Vibrating cushion can give you heart bypass
SCIENTISTS have developed a vibrating cushion for treating heart disease and angina. It works by encouraging the growth of new blood vessels. The device, which is placed behind your shoulders as you sit in a chair at home, massages your back gently. The vibrations are thought to stimulate the formation of blood vessels to bypass blocked arteries.
Heart disease is the result of the arteries becoming constricted and hardened thanks to a build-up of fatty material known as plaque; this reduces the flow of blood to the heart and other parts of the body.
Reduced blood flow means the heart has to work harder, which can cause angina (chest pain), the most common symptom of heart disease.
If a piece of plaque breaks off, it can trigger a blood clot, which cuts off the blood supply, causing a heart attack. Heart disease and attacks can lead to heart failure, where the heart becomes too weak to pump blood properly.
Treatment for heart disease ranges from dietary changes to surgery where small metal coils (stents) are inserted to open up narrowed arteries.
In severe cases, patients may be offered a heart bypass, where blood is re-routed around the blocked or narrowed section of artery using a vein taken from another part of the body.
Newer treatments include extracorporeal ultrasonic shockwaves, where soundwaves are fired at the diseased arteries to trigger production of substances that stimulate the growth of new blood vessels. While this has shown promise in trials, it is expensive and involves specialist hospital treatment.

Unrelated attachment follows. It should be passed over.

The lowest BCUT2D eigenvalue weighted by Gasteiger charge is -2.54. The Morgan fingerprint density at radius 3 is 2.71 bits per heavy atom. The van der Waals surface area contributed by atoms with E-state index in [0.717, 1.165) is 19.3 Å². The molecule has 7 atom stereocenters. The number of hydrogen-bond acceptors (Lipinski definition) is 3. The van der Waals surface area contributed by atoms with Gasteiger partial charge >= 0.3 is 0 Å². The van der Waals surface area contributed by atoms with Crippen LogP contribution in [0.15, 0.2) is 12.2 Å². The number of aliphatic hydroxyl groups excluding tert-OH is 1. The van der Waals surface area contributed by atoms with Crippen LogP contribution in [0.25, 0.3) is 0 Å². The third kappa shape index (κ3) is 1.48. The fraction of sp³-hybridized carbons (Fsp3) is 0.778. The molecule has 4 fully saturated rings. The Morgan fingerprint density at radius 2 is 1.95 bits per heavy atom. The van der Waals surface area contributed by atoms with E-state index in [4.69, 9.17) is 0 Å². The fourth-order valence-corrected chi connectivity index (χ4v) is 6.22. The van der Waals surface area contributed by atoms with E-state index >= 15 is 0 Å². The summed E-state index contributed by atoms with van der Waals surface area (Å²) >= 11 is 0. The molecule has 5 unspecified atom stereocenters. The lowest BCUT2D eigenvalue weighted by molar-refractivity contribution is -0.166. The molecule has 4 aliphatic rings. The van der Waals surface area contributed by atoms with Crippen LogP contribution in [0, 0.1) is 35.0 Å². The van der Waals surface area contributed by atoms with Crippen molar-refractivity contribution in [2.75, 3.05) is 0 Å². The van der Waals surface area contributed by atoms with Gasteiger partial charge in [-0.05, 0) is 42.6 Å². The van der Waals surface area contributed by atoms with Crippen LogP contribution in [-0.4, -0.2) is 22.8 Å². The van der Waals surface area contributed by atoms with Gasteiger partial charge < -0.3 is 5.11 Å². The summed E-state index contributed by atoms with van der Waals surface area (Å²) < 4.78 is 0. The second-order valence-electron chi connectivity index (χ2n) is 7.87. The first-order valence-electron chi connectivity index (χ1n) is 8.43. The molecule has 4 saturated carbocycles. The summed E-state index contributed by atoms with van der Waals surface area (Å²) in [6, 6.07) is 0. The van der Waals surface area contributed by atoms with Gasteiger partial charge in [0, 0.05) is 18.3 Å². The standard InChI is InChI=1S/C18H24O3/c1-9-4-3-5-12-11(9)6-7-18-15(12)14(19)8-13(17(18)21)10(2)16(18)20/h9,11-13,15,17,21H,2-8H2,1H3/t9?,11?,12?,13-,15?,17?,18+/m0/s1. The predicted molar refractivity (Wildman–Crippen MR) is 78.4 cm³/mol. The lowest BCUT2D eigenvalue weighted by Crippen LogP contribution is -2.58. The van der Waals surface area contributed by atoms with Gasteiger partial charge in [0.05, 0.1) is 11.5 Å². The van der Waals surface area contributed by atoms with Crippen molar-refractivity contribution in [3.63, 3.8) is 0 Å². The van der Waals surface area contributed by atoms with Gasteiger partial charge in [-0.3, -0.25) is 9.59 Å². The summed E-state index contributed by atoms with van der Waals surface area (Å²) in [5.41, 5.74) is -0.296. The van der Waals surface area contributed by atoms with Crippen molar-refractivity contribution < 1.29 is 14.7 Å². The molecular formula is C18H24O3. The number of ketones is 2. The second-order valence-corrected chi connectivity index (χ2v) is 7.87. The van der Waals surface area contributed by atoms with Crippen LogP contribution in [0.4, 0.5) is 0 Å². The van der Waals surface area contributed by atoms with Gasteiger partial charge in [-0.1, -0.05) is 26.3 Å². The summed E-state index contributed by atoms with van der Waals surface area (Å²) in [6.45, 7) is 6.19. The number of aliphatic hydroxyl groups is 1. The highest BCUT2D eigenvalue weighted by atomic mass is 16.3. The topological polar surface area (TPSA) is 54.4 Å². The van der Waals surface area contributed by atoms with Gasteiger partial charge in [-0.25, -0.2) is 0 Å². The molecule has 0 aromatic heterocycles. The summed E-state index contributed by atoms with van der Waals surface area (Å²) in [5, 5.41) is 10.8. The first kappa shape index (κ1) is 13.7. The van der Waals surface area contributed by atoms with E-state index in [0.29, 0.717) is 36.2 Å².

The new device, developed by a Canadian company, Ahof Biophysical Systems, is based on the same principle, with low level vibrations acting like the soundwave treatment. A similar approach is used for wound healing — a study from the University of Illinois found that applying a vibrating device to wounds for 30 minutes five times a week healed them more quickly, reported the journal PLOS One last year. The cushion contains a device that vibrates — the patient reclines in any chair and positions it
at the top of their back, so the vibrations are applied between their shoulders. Previous research at Tohoku University School of Medicine in Japan suggest it stimulates blood flow around the heart and strengthens heart contractions.
Now a clinical trial of the cushion is under way, where 30 patients with heart disease or angina will have daily 30-minute sessions for three months using the vibrating device or an ordinary cushion.
DRAZFAR ZAMAN, a consultant cardiologist at Freeman Hospital, Newcastle upon Tyne, and spokesman for Heart Research UK, says: ‘ This is an interesting concept.
‘ If early promising data is confirmed in large clinical trials then sending soundwaves to the hearts of patients with angina may improve the lives of many people who haven’t responded to medical treatment.’
TREES could protect women from heart disease, a new study suggests. Using date covering 20 years, U.S. researchers tracked the heart health of more than 150,000 women in a town where trees were infested by a deadly beetle.
Results in the journal Health & Place showed that women living in the town with the emerald ash borer beetle and who, therefore, saw less greenery and trees, had a 25 per cent increased risk of cardiovascular disease.
It’s thought reduced natural environments raise stress levels. Previous research has found that stress is linked to reduced blood flow to the heart.